Disrupt Your Own Industry
I have a good friend who works in the field of aerospace. Not only is she part of a complex high-technology organization that does a lot of its work in secret, she has an obscure job in a convoluted department in an enormous corporation of that industry.
We get together and she talks about her work and she might as well be speaking to me in Chinese. I care about her, so I listen and nod, or groan and gasp, whenever I think I should. There are lots of forms and lots of acronyms, but I really have no idea what she’s talking about. I focus on her face and expressions, but what I hear is that voice from Charlie Brown.
Every industry creates these traps where the people within that particular profession use special words and phrases that make sense to them, but not to anybody else. Every field of study or service has a collection of ideas and understandings that are the tenets of their work, but mean nothing to an outsider.
As a journalist, I have often taken on the task of translating the jargon and the dogma of specific industries from the government to manufacturing and even religion. I’m a writer and I have my own set of specialty words: lead, source, word count, rim, cap and pull. But journalism isn’t rocket science, so it’s easier to pick up on the meanings.
The parking industry is a complicated entity and parking technologies are applied in an enormous scope. There’s every reason for members of the industry to form their own language as they create products and define their work.
But it’s easy to confuse the user with information and processes that seem simple to an insider. And it’s even easier than that to settle in to familiar patterns, actions and decisions. Combining the knowledge of an insider and the perspective of an outsider is how you come up with new ideas and create long-lasting success.
As someone outside the industry, I look at parking technology in terms of how it can make my life better in some key areas.
I want parking technology to make it easier for me to pay for parking. A smartphone app for reservations and payment is a great tool, and I’d use one if it fit my parking needs. But because I park in a variety of settings from urban to suburban, this kind of parking app is too focused for me.
On a weekly basis, I park for free, use a meter, and spend a few hours in parking structures that offer payment options including a parking attendant, pay and display and pay on foot.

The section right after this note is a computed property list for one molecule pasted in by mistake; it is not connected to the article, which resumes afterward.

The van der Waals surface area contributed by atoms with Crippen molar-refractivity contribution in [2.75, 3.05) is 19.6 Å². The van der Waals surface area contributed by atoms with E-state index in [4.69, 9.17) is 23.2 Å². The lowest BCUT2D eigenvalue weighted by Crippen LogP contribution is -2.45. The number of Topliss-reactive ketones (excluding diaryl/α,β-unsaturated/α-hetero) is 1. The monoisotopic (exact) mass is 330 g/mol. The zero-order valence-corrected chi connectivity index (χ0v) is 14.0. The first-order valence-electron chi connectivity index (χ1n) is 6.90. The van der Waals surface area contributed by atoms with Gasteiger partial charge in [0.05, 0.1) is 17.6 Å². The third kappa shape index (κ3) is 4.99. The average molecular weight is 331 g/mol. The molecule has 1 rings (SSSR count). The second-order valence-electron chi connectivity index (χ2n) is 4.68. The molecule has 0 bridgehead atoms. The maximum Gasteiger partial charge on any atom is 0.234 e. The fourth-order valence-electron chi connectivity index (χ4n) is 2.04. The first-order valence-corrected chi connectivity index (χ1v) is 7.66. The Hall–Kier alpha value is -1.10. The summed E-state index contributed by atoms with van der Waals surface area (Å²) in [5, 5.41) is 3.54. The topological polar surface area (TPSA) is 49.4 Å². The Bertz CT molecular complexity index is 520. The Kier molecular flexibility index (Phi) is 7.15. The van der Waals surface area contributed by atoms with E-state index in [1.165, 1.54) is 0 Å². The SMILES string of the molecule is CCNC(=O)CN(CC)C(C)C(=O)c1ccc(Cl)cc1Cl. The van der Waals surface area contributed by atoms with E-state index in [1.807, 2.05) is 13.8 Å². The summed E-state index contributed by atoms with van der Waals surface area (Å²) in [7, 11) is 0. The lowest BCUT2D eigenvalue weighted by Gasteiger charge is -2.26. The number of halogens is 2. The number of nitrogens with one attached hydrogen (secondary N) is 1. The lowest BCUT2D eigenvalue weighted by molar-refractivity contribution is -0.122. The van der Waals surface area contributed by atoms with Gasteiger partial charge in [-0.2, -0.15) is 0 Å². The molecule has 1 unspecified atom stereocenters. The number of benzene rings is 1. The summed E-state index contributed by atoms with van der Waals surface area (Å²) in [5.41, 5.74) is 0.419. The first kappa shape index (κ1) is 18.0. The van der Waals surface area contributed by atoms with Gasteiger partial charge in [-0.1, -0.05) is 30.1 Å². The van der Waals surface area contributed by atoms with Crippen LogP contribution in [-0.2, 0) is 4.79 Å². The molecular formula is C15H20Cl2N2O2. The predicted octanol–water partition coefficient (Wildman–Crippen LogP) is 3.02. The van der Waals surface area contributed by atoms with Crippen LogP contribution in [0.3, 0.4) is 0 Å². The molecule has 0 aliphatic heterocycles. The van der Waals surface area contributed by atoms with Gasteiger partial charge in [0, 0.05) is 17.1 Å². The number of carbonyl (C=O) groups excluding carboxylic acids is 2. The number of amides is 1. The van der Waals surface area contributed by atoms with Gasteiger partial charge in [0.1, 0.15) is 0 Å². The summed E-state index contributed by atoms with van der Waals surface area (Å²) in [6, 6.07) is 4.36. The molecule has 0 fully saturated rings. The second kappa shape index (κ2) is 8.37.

In any setting where I pay to park, I want technology to cater to my needs and my understanding of the payment devices. I want simple interfaces and clear directions. If I could have anything, it would be a standardized format for paying for parking – something that would look the same in Los Angeles or New York.
Besides a familiar format, I want perceptible evidence that my credit card data is secure.
I know every parking technology provider has its own style and specialty, but the user’s experience is best supported by consistency.
Another area where parking technology has an impact on my life is in the way it respects or injures the environment. I’m talking about waste and pollution. The materials used in parking technology vary, and though many are durable, few are renewable.
I’m interested in technology that makes concrete and asphalt that are easier to repair than replace. And light fixtures that last a long time and don’t poison small animals when they deteriorate.
I’d like to see parking technology that protects the environment on the front end and back end of the installation - whether it’s a meter, garage, or entry gate. I support an approach that protects the environment during construction and during the inevitable destruction.
Finally, as user, I want parking technology that makes parking easier. Technology that tells me where parking can be found in a busy garage is helpful. Whether it’s in the form of an electronic chart or lights that lead the way, I need to know where to go.
I dream about an app that outlines the parking available in different cities. It would offer a comprehensive map with the locations of parking structures, lots and street spots. I’d use it at home and I’d use it when I travel. I’d pay for this app.
It’s easy for an industry to become overly entrenched in its language, ideas and intentions. But an open approach and a willingness to question the status quo are just as important as experience and education.
Disruptors don’t have to be outsiders - they can come from within an industry.